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JAMMIN' ON THE QUAD: The band Allred performs during a day of welcome for returning students. Click Arts&Life for a link to photos. / Photo by Heather Routh

Today's word on journalism

Monday, September 3, 2007

"I've always been all over the lot in my writing. Except for poetry -- even though they say all the old-time sportswriters use plenty of it. Maybe it's just part of what we do."

--Frank DeFord, 2006

Newton residents ask: Why no school in our town?

By Lisa Rose

April 27, 2007 -- NEWTON | The morning bell at White Pine Middle School in Richmond rings at 7:25 a.m., but the bus ride for Newton children starts as early as 6:30 a.m. Two hours daily on a bus might make more sense if the school district did not own a plot of land in Newton to build an elementary school. But they do.

Two buses drive by the 10-acre plot at 125 W. 300 South each morning to take the Newton elementary children to Lewiston, the middle school students to Richmond and the high school students to Smithfield. Yet no developments have been made on this plot that is still in farmland since Cache County School District obtained it in the late 1970s. The district has not built an elementary school in Newton, nor do they plan to in the near future. This is primarily because of a low student population in the area, said Cache County School District Business Administrator Dale Hansen.

At least 450 students in the surrounding area would need to benefit from an elementary to justify building a $9-10 million school. Hansen said just the overhead cost to keep it open would be $300,000 per year.

However, the head-count is not far from the required 450 children. A board that was established before the 2003 bond election determined that Newton, Clarkston and Trenton had 400 children, age's kindergarten through fifth grade, said Liz Lyon, mother and Cache County resident.

"I love Lewiston elementary," Lyon said of the school her child currently attends. "It is just hard to have it so far away. It is just silly that Newton has a plot and the district won't build on it."

As a parent, Randi Jorgensen shares these frustrations with Lyon about the situation, especially the long bus ride.

"We would love to have two hours with our children where now they are learning dirty jokes and bad words."

About three-quarters of the volunteers at Lewiston elementary are from Newton and surrounding areas. Jorgensen said this is proof that Newton wants and would help staff an elementary school built on the district-owned 10-acre plot.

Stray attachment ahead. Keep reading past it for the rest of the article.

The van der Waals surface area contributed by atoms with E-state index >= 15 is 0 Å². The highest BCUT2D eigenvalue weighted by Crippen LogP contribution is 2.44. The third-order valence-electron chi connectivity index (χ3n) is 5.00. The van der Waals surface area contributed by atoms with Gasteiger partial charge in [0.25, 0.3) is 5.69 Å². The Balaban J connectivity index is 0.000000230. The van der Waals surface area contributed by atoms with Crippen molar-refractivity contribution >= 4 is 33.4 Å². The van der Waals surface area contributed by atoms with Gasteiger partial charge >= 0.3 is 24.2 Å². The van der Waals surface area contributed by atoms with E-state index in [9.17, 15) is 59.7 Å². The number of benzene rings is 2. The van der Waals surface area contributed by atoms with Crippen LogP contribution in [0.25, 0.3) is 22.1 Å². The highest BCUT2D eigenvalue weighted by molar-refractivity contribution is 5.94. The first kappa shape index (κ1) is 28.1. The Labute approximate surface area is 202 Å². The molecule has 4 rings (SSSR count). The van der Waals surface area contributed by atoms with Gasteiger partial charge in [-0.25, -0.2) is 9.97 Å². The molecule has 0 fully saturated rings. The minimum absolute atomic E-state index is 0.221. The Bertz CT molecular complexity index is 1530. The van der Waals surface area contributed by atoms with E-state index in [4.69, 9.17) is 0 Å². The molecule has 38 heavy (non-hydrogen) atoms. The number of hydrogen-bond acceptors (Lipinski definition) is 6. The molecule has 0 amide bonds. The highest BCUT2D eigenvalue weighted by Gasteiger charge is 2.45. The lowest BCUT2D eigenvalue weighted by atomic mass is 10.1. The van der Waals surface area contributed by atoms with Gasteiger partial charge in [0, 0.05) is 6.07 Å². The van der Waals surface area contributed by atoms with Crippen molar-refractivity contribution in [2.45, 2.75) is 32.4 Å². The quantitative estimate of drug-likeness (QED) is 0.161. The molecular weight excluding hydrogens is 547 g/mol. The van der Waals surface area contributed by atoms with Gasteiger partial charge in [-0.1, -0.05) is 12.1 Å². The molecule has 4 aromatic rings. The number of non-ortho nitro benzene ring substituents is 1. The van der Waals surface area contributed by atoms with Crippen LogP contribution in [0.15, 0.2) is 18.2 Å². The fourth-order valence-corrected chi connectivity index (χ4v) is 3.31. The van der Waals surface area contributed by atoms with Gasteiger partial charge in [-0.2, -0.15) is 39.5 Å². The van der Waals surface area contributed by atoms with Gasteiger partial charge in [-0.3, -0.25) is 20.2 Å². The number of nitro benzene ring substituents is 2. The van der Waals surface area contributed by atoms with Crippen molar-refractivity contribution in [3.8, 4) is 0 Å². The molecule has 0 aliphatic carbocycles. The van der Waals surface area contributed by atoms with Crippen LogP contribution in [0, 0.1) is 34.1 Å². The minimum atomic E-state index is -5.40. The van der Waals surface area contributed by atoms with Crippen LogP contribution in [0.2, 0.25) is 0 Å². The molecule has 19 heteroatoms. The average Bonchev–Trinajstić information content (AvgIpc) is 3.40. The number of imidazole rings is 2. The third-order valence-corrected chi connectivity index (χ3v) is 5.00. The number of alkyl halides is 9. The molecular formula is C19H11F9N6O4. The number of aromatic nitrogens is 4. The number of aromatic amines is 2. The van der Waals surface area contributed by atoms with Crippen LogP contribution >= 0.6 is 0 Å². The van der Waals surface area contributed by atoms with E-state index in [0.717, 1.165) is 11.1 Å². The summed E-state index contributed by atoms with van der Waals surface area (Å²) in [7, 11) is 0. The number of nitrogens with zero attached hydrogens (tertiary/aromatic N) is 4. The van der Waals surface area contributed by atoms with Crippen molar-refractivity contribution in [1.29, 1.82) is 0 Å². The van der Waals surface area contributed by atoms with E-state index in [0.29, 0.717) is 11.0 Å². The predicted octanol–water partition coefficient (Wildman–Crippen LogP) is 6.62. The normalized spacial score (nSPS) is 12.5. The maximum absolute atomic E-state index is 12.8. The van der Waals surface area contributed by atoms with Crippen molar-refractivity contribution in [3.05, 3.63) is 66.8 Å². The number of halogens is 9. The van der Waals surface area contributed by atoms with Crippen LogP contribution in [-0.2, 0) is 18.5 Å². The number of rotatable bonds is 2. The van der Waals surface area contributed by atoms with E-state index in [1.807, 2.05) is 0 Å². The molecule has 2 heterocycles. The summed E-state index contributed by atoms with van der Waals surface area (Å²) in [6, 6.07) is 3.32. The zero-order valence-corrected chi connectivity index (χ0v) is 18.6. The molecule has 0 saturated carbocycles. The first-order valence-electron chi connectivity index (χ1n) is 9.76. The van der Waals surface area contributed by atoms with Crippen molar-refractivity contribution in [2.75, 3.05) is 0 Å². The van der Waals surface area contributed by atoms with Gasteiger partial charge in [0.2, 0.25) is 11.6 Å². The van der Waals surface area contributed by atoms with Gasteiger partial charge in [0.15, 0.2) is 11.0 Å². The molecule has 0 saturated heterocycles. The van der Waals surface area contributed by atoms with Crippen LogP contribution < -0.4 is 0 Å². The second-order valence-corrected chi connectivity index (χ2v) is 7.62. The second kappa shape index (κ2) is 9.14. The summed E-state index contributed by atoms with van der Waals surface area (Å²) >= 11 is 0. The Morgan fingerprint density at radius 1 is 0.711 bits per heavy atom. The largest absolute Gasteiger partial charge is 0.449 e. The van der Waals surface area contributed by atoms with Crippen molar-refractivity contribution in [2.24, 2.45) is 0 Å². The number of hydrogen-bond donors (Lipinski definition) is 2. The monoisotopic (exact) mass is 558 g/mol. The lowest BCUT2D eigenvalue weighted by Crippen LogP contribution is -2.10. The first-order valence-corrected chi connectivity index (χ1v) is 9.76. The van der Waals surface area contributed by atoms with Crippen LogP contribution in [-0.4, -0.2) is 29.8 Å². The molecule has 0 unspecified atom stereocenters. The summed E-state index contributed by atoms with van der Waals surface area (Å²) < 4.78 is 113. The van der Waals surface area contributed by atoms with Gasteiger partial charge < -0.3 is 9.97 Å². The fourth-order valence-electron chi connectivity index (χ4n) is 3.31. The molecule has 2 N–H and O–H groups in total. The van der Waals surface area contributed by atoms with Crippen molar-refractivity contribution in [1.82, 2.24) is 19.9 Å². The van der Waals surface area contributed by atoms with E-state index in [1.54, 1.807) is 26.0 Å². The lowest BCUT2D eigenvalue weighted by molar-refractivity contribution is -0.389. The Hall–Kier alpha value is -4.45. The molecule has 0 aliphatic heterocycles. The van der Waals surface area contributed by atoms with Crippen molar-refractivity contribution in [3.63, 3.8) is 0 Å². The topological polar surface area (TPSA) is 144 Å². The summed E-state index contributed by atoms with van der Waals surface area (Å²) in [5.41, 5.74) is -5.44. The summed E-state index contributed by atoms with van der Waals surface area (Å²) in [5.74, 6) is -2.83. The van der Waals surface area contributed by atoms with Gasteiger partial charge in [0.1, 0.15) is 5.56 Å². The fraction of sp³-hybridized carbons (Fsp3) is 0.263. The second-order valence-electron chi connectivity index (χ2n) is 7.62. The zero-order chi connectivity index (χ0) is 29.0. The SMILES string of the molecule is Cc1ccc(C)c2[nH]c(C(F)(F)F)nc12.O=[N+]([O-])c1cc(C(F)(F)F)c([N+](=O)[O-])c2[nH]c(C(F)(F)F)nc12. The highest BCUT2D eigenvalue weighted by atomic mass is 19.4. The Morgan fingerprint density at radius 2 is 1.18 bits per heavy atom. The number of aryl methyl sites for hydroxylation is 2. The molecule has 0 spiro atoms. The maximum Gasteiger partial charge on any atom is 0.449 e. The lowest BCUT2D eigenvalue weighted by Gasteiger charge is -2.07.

The district first purchased a five-acre plot from Joseph Jones for $27,500 in 1978. Second, they purchased five acres from the Rigby/Shelton families. In January 1979, the district exchanged this Rigby/Shelton plot for five acres, owned by Katheryn Rasmussen, adjacent to the Jones' plot.

Kelly Griffin farms this 10-acre plot, appraised at $80,000. The house sitting on the plot is the old Rasmussen house, once owned by the great-grandparents of Carol Milligan, a Newton resident.

"They took it [the five acres] away from us," Milligan said sharply. "The school district said, 'Sell it to us or we will take it away!'"

Hansen said he thinks land exchange agreements were made before the purchase of the original Jones' plot although the district did not have a realtor at thr time. Despite whether the land was sold by choice or not, the district does own this property in Newton. After all the trouble of securing the conveniently located land in Newton, the children are still bused to surrounding towns for their education.

Lyon said that residents are frustrated that the district has not seriously considered the possibility of an elementary school in Newton. She said that the residents would come to terms if the answer was no, they just want a fair analysis. In the pre-2003 board, established to make a long-term recommendation to the school district on solutions for population growth, Lyon said the district did not get a single person from the Newton area to give input.

"We just don't feel like they consider our needs," Lyon said. "This county seems not the care about the west side. We don't get consideration for the good things, but they sure remember us when they want to build a dump!"


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